The Peerless Prognosticator is ON THE AIR!!!
January is generally the start of the long hard grind of the NHL season, the days and weeks of games that look very much the same as teams position themselves for the final stretch run after the trading deadline. Rare at this time of the year would a game have playoff implications, and rarer still would a game be thought of as potentially “playoff” in intensity.
But when the Washington Capitals host the Columbus Blue Jackets on Thursday night at Verizon Center, it will be a game of playoff implications and playoff intensity. It is all brought on by the fact that the Jackets, as any hockey fan not spending the last week under a rock would know, can tie a record that has stood for almost 24 years, consecutive in-season wins. Columbus brings a 16-game winning streak to Washington, looking to tie the record of 17 straight set by the Pittsburgh Penguins in 1992-1993 (the Penguins tied the New Jersey Devils to end the streak in the last game of the regular season).
The Caps’ recent achievements are a bit more modest, but only in comparison to the historic nature of the Blue Jackets’ pursuit. The Caps will enter this game winners of three in a row, points in four straight, and with a 10-2-2 record in their last 14 games. All four of their losses in that span were by a single goal, two of them in the Gimmick.
The playoff implications are these. Columbus has a seven-point lead in the Metropolitan Division on Washington and a game in hand. Making that nine points with 44 games to play would make it difficult to near impossible for the Caps to repeat as division champions. The Caps would be in no immediate danger of missing the playoffs with a loss, but putting two more points between themselves and the teams closest to reaching the playoff eight – Toronto and Tampa Bay (both nine points behind the Caps) – would not hurt. A Columbus win could put them five points clear of second-place Pittsburgh in the division and conference standings with a game in hand.
On the other hand, a Caps win could draw them even in standings points with the New York Rangers for third-place in the Metropolitan Division, but ahead of the Rangers in the standings by virtue of holding a game in hand (depending on what New York does against Philadelphia on Wednesday night). The Caps also could draw to within two points of the Penguins for second-place in the division/conference with a win.
As for the playoff intensity, the Caps are facing a team with 16 consecutive wins, to whom they have already lost twice this season, and against whom they have a record of 3-4-2 in their last nine meetings. If the Jackets can’t get the Caps’ full and undivided attention, it might not be possible for anything to do so.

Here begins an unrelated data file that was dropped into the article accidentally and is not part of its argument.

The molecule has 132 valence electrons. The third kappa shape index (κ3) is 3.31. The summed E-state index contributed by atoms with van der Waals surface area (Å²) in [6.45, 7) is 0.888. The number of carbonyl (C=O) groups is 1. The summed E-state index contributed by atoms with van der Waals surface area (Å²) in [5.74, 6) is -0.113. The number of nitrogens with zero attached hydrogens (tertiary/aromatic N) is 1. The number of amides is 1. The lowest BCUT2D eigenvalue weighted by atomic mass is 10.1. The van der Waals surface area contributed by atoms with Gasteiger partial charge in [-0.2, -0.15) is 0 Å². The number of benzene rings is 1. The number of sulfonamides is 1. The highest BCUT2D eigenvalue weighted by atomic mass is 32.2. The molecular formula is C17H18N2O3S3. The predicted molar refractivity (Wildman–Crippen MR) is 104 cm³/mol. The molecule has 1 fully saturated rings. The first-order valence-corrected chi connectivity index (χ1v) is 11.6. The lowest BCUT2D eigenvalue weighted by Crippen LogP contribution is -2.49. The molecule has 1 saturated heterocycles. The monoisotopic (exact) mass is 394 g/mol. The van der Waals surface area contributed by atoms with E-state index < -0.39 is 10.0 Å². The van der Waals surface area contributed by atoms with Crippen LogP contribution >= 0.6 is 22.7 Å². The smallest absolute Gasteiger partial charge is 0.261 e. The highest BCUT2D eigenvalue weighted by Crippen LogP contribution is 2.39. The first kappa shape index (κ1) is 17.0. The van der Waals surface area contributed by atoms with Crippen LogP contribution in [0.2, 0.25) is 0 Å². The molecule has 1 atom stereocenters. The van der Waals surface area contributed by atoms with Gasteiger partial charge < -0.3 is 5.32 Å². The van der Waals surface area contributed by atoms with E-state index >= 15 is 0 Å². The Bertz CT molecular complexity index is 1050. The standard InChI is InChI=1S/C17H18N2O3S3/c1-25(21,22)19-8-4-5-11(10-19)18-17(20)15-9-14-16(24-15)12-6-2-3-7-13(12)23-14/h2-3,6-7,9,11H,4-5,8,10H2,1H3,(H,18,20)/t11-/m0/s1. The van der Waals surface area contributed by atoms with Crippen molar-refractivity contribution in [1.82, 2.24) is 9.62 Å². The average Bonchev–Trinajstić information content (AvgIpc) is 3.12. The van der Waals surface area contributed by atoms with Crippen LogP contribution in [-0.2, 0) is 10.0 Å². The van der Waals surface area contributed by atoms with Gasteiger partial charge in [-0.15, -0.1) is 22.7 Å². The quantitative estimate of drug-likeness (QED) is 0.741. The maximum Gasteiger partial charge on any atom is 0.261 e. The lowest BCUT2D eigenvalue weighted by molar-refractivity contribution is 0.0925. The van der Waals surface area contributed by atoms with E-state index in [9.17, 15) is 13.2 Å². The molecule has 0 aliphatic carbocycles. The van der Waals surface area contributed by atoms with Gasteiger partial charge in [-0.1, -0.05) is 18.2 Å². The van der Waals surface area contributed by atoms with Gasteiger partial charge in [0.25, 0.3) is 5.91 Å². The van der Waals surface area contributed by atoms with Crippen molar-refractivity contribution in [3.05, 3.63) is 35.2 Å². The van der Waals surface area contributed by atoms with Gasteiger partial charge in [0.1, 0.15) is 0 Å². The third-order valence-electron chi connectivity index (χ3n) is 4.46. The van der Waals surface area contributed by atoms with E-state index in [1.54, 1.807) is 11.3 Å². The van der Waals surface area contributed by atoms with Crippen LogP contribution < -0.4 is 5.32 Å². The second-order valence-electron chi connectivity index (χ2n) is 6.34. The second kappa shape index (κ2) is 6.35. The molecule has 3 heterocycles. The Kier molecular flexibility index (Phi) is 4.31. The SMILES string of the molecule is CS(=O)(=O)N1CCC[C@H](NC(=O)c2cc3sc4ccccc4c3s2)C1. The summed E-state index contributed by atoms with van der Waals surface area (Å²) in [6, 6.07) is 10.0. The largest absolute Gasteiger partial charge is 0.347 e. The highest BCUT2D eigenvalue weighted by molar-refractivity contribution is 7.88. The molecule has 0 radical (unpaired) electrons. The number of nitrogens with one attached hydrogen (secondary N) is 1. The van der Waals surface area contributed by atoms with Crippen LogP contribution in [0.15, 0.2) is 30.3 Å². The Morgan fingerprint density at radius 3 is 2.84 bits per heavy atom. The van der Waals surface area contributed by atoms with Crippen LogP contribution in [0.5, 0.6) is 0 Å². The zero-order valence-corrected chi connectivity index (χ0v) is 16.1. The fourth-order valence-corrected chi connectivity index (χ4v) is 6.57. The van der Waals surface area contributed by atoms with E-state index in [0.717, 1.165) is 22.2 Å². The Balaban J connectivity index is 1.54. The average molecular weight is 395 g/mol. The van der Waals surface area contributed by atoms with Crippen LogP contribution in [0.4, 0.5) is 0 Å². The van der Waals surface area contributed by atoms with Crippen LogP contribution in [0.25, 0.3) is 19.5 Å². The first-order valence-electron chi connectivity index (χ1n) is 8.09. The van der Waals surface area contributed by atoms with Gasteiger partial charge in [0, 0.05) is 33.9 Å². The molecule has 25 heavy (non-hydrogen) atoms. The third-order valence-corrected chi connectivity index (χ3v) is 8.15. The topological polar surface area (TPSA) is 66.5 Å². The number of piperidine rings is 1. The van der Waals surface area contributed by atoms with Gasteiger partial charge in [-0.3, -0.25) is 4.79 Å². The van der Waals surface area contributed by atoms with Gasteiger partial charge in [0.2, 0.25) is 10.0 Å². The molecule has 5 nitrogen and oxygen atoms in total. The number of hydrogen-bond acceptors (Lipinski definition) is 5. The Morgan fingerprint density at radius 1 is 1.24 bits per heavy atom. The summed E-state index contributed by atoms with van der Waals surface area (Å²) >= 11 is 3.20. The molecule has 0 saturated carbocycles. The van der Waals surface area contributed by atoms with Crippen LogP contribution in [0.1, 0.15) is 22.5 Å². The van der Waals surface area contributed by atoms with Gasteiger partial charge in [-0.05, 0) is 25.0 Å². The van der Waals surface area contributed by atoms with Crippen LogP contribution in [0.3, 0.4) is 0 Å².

The Blue Jackets certainly have not done it by accident. Here is now some of their numbers fall out:
- Scoring Offense: 3.88 goals/game
- Scoring Defense: 1.69 goals/game
- Shots for/against: 32.1 – 29.5
- Power Play: 28.3 percent
- One-goal wins (including Gimmicks): six
- Two-goal wins: four
- Three+ goal wins: six
If there is a crack in the armor in this 16-game winning streak for Columbus, it is the penalty kill, which is a very mediocre 79.6 percent. Columbus has allowed at least one power play goal in nine of the 16 games in the streak.
Through Tuesday’s games there were 31 players with more than 30 points recorded. Columbus has four of them, tied for most in the league (Winnipeg is the other team…go figure). The quartet is Nick Foligno (13-20-33), Brandon Saad (14-19-33), Cam Atkinson (18-20-38), and Alexander Wennberg (8-26-34). It is a group that has been heard from – frequently and loudly – during the 16-game winning streak. As a group they account for 27 of the 64 goals scored, while their points range from 14 (Foligno) to 18 (Atkinson).
Among the four, only twice have any of them going as many as two consecutive games without a point (Wennberg and Foligno, each having done it once). As a group they have had more modest success against the Caps. Wennberg is 1-4-5, minus-7, in nine career games against the Washington; Foligno is 7-13-20, plus-1, in 28 career games; Saad is 5-3-8, even, in nine career games against the Caps; and Atkinson is 8-5-13, plus-6, in 15 games against Washington.
1. It’s not hard to see how the Blue Jackets have the best record in the league, being second in scoring offense (3.44 goals/game) and first in scoring defense (2.03 goals/game). What is staggering, though, is the fact their their goal differential is more than a third of a goal better than second-place Minnesota (1.41 to 1.05) and more than double that of the Caps, in fifth place at 0.67 goals/game. Even more impressive, it is more than a third of a goal per game better than the Caps’ differential in their President’s Trophy winning years of 2009-2010 (1.05 goals per game) and last season (0.69 goals/game).
2. OK, so they don’t do everything well. Columbus is 29th of 30 teams in team faceoff percentage (47.5 percent). Only Winnipeg is worse (47.3 percent). Then again, they don’t take many draws, either. They have the third-fewest faceoffs taken this season (2,162).